Jan 8, 2013

When the censor writes the editorial: how China responded

In an ominous sign of what might be to come from China's new leadership, ham-fisted censorship of a newspaper editorial has led to a strike, protests on the street and outrage online, writes Beijing-based Kway Teow.

Xi Jinping had it all worked out. The new Chinese leader had wielded understatement like a scalpel — rhetoric was slashed, and promises were made to enforce the constitution — in a low-key beginning to his time in power that seemed designed to avoid high-profile incidences of dissatisfaction and protest. But one rumbled online over the weekend and into the streets on Monday.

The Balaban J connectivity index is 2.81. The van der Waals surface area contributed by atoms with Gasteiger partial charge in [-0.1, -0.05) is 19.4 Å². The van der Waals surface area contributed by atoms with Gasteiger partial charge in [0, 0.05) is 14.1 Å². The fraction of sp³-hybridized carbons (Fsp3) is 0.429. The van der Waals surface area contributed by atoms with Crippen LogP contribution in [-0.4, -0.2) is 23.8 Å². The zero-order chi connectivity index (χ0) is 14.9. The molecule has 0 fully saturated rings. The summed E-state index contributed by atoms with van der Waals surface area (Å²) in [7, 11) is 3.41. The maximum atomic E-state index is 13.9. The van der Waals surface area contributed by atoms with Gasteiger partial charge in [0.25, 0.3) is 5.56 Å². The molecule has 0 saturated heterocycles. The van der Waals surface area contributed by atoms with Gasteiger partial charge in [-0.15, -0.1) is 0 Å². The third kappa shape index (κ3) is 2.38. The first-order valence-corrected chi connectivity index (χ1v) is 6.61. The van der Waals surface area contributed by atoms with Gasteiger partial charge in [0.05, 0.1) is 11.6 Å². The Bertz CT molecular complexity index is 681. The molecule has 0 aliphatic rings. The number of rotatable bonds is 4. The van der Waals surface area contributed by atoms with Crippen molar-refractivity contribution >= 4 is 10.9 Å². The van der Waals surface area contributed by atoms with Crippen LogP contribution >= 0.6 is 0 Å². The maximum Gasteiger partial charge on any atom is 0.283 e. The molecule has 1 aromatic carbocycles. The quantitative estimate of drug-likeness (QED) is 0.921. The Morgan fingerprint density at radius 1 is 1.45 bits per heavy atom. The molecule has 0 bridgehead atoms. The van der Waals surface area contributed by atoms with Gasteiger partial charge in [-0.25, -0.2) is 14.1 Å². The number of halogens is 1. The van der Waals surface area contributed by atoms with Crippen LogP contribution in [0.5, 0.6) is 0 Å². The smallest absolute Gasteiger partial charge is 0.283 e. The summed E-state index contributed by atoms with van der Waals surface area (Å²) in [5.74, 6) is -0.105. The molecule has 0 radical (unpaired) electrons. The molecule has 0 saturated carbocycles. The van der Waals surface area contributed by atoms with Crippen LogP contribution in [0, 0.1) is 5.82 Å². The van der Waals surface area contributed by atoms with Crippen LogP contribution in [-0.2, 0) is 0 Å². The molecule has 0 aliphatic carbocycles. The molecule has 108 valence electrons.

Yesterday, hundreds of people assembled outside the offices of the Southern Weekend, regarded as one of China’s most outspoken newspapers, to rail against a serious violation of the newspaper’s editorial ethics and show solidarity with striking journalists. The strike and the protests that followed represent one of the most visible battles for freedom of speech in decades, one that has sparked outrage among local media, students and intellectuals — and amazement from many onlookers.

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